`Brokeback' rides away with two Spirit Awards

Best independent feature, director wins could be preview of what is to come at Oscars tonight

March 05, 2006|By CHRIS KALTENBACH | CHRIS KALTENBACH,SUN MOVIE CRITIC

Santa Monica, Calif. -- Brokeback Mountain won big at yesterday's Independent Spirit Awards, setting the stage for what could be a great weekend for director Ang Lee's gay-cowboy drama.

The movie stars Heath Ledger and Jake Gyllenhaal as 1960s ranch hands who fall in love atop a Wyoming mountain one summer, then spend their lives alternately reveling in and concealing that love. The movie, which is up for eight Oscars tonight, won the best feature Spirit, and Lee won for his direction.

"It looks like we stepped on a big nerve in this country," Lee said of his film, which has already become something of a cultural touchstone.

The awards ceremony, sponsored by Los Angeles-based Film Independent and devoted to films with budgets under $20 million, was held under a giant tent on an oceanside parking lot.

Lead actor and actress Spirits went to Capote's Philip Seymour Hoffman, considered the favorite for the Oscar, and Transamerica's Felicity Huffman, considered the Oscar co-favorite (with Walk the Line's Reese Witherspoon).

Huffman, whose character is awaiting a sex-change operation, said she was overwhelmed by the film's popularity. "I knew my husband would see it," she said, "I was pretty sure my mom and a couple of friends would see it, but I thought that would be it."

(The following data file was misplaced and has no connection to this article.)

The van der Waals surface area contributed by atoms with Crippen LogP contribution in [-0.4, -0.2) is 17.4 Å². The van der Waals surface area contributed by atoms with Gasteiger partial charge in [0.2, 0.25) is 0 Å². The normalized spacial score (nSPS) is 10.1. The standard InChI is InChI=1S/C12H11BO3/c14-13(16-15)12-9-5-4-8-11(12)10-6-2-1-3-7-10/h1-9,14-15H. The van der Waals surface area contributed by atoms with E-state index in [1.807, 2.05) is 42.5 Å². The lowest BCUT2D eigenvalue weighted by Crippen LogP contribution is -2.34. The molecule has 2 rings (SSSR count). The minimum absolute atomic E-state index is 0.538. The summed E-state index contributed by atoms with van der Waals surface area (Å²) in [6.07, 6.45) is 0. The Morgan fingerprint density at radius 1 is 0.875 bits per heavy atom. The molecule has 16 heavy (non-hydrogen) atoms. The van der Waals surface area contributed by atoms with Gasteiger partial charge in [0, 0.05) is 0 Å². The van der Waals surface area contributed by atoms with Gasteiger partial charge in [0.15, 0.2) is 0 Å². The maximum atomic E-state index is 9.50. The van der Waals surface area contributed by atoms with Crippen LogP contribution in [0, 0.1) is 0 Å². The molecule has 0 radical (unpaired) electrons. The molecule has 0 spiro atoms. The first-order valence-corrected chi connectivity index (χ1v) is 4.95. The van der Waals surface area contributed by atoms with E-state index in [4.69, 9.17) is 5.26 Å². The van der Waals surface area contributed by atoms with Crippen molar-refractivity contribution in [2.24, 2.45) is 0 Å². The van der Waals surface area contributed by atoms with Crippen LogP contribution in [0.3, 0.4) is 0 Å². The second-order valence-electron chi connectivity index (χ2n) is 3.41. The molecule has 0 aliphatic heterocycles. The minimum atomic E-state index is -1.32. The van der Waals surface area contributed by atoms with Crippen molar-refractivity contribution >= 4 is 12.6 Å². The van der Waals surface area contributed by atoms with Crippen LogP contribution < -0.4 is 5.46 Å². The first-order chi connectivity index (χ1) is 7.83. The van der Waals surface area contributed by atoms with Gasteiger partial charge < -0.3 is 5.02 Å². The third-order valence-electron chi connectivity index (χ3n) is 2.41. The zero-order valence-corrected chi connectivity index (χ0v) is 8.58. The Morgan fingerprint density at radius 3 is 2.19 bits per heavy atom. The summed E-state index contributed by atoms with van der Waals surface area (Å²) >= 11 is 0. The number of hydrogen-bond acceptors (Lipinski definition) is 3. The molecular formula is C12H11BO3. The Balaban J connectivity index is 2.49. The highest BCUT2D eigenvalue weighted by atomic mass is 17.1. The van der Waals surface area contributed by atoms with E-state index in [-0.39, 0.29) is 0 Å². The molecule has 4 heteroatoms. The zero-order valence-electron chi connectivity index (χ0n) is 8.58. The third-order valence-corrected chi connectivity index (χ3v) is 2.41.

Huffman also said she would be glad if her role would help "bring inclusiveness and understanding" to a group of people "who feel disenfranchised."

Hoffman's channeling of author Truman Capote, a favorite among critics from the moment Capote opened last fall, has made Hoffman the actor to beat this year. He has already won a Golden Globe and been feted by numerous critics' organizations.

"It's all nerve-racking," a clearly delighted (and clearly nervous) Hoffman said backstage. "Getting up in front of people and speaking is a nervous thing ... but you've just got to be grateful and stay focused on what you're up here for."

Supporting male and female actor Spirits were awarded to Matt Dillon for Crash and Amy Adams for Junebug. Both are up for Oscars tonight.

The Spirits regard themselves as Oscar's feistier cousin. Traditionally, they have recognized films outside the mainstream made for relatively little money.

For years, however, the distinction between films up for Spirits and films considered Oscar-worthy has been harder to spot. Of the five films up for tonight's best picture Oscar, three - Brokeback Mountain, Capote and Good Night, and Good Luck - were also up for the best feature Spirit.

Comedian Sarah Silverman, who served as host for the Spirits, made light of that line-blurring. She said she loved that the Spirits ensure much-needed recognition is given to "struggling artists like Ang Lee and George Clooney."

The Spirit for best foreign film went to Paradise Now, a Palestinian film that tells the story of two would-be suicide bombers.

Its director, Harry Abu-Assad, said he welcomed debate and other forms of civil discourse over the movie. "It's no problem to protest against the film," he said. "It's better than to use violence."

Other Spirits were awarded to Good Night, and Good Luck (cinematography), Enron: The Smartest Guys in the Room (documentary), Crash (first feature, for director Paul Haggis and the film's six producers) and Junebug (first screenplay, Angus MacLachlan).

chris.kaltenbach@baltsun.com

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